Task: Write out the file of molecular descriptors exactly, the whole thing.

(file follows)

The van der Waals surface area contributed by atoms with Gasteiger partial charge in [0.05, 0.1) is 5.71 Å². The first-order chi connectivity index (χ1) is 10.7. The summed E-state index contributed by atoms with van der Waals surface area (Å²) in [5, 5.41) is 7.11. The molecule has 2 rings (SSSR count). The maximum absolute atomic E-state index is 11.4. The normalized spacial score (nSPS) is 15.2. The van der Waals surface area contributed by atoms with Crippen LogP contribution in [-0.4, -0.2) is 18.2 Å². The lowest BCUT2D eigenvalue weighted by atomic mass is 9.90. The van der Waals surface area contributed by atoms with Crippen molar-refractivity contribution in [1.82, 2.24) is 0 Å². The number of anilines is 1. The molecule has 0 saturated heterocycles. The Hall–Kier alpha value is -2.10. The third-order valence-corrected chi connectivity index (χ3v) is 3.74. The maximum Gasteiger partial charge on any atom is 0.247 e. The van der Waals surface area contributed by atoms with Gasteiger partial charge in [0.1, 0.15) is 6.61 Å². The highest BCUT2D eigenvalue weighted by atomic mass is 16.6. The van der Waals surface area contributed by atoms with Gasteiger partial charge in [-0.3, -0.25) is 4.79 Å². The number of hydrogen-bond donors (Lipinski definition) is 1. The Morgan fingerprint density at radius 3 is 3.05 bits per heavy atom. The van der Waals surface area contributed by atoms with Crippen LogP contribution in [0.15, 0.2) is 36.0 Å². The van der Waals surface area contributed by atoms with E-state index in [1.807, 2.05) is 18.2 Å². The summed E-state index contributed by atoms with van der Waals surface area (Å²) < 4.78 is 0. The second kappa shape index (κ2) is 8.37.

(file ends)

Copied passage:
The van der Waals surface area contributed by atoms with Gasteiger partial charge in [0.05, 0.1) is 5.71 Å². The first-order chi connectivity index (χ1) is 10.7. The summed E-state index contributed by atoms with van der Waals surface area (Å²) in [5, 5.41) is 7.11. The molecule has 2 rings (SSSR count). The maximum absolute atomic E-state index is 11.4. The normalized spacial score (nSPS) is 15.2. The van der Waals surface area contributed by atoms with Crippen LogP contribution in [-0.4, -0.2) is 18.2 Å². The lowest BCUT2D eigenvalue weighted by atomic mass is 9.90. The van der Waals surface area contributed by atoms with Crippen molar-refractivity contribution in [1.82, 2.24) is 0 Å². The number of anilines is 1. The molecule has 0 saturated heterocycles. The Hall–Kier alpha value is -2.10. The third-order valence-corrected chi connectivity index (χ3v) is 3.74. The maximum Gasteiger partial charge on any atom is 0.247 e. The van der Waals surface area contributed by atoms with Gasteiger partial charge in [0.1, 0.15) is 6.61 Å². The highest BCUT2D eigenvalue weighted by atomic mass is 16.6. The van der Waals surface area contributed by atoms with Gasteiger partial charge in [-0.3, -0.25) is 4.79 Å². The number of hydrogen-bond donors (Lipinski definition) is 1. The Morgan fingerprint density at radius 3 is 3.05 bits per heavy atom. The van der Waals surface area contributed by atoms with Crippen LogP contribution in [0.15, 0.2) is 36.0 Å². The van der Waals surface area contributed by atoms with E-state index in [1.807, 2.05) is 18.2 Å². The summed E-state index contributed by atoms with van der Waals surface area (Å²) < 4.78 is 0. The second kappa shape index (κ2) is 8.37.